Math model can help fight HIV
A new mathematical model may help scientists develop effective drugs to not only treat, but actually cure HIV. HIV is Human Immunodeficiency Virus, and it causes AIDS—Acquired Immune Deficiency Syndrome.
Current antiretroviral medicines attack cells that act as active virus factories to mass produce and spread the virus so it can infect more cells. However, any cure for HIV must deal with latently-infected cells.Instead of actively reproducing, the virus in these long-lived CD4+T cells is basically resting. And virus in those cells can survive, even after patients have been taking HIV medicines for years. Think of the latently-infected cells as sitting on the bench and waiting at some point to get into the game, as it were.
Unfortunately, HIV and AIDS are no game. Roughly 35 million people are living with HIV, reports the Joint United Nations Programme on HIV/AIDS (UNAIDS). AIDS-related causes killed about 1.5 million people last year, and the total death toll since the 1980s is 39 million.
Research is underway on latency-reversing agents, or LRAs. Until now, though, it’s been hard to say how strong those drugs would have to be to have a real cure.
“For HIV, a cure means being able to stop taking all drugs, without a risk of the virus growing back to high levels,” says Alison Hill, a researcher in evolutionary dynamics at Harvard University.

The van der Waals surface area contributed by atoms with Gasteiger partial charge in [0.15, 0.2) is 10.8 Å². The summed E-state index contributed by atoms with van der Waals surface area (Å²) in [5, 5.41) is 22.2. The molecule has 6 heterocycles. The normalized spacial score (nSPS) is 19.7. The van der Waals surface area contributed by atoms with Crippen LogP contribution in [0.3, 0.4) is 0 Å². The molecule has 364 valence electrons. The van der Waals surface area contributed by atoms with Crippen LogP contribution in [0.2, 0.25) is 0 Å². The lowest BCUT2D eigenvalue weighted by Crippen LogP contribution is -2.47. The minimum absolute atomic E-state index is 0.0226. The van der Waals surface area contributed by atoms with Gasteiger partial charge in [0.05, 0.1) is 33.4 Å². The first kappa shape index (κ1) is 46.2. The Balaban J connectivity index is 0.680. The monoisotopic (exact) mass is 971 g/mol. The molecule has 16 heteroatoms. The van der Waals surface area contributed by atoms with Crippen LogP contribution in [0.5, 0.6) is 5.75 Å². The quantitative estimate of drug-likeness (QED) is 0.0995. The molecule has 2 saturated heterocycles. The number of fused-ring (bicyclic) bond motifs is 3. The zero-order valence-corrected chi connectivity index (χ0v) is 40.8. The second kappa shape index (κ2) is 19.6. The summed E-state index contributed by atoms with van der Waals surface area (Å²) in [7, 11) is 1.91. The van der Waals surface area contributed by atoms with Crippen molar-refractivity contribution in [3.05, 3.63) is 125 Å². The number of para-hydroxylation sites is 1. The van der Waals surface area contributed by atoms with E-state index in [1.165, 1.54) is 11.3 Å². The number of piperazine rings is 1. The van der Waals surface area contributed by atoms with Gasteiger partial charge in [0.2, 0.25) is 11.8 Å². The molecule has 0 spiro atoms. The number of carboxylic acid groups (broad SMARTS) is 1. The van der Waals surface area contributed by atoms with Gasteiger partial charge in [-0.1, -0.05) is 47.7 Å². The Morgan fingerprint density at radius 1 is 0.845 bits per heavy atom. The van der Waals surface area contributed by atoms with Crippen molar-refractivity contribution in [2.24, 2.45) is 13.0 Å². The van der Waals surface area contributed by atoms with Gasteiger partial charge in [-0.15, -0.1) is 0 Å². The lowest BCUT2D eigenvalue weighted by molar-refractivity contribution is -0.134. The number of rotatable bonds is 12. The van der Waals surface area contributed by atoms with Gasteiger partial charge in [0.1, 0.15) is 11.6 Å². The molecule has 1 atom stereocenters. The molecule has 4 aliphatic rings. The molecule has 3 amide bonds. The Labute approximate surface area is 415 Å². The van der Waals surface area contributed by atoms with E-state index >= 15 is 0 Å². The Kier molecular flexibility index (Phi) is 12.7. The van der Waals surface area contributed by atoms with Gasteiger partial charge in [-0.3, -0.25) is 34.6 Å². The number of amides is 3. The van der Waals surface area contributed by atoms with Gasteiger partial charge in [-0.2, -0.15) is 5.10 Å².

Now Hill and other researchers have developed a computer model to gauge how effective a medicine must be to really tackle those latently-infected cells. The team includes scientists from Harvard, Columbia, and Johns Hopkins universities in the United States, the Howard Hughes Medical Center, and the Institute of Integrative Biology in Zurich, Switzerland. PNAS, Proceedings of the National Academy of Sciences, is publishing the research.
As with any computer model, the researchers use math to see what might happen under different scenarios. Programming includes detailed algorithms—sets of instructions that tell the computer what to do with data.
The team found that a latency-reversing agent would have to reduce the number of infected cells by about 2,000-fold in order to let a majority of patients skip antiretroviral therapy, or ART, for one year. After that time, however, rebound could occur suddenly.
“We were able to determine that a 90%, 99%, or even 99.9% reduction in the latent pool is unlikely to lead to a cure,” notes Hill. “We predicted that if patients stop their drug cocktails after this type of reduction, they may appear to be cured for many months, but the virus is very likely to eventually reappear.”
“This means we likely need drugs much stronger than anything tested so far in the lab,” Hill continues. In order to prevent rebound altogether, the research team concluded, treatments would have to reduce infected cells by more than 10,000-fold, the team found.
That sounds like a daunting task, and it is. Moreover, the team’s results predict there would be large variation in when patients would rebound.
Nonetheless, the model can ultimately help speed up the search for a cure.
“This study was important because using math, we could help answer an important medical question that cannot yet be answered experimentally,” Hill says. “It may hopefully save researchers and patients from clinical trials that are unlikely to be successful.”
The more scientists can understand about HIV and what the challenges in fighting it are, the closer we all are to winning the battle against AIDS.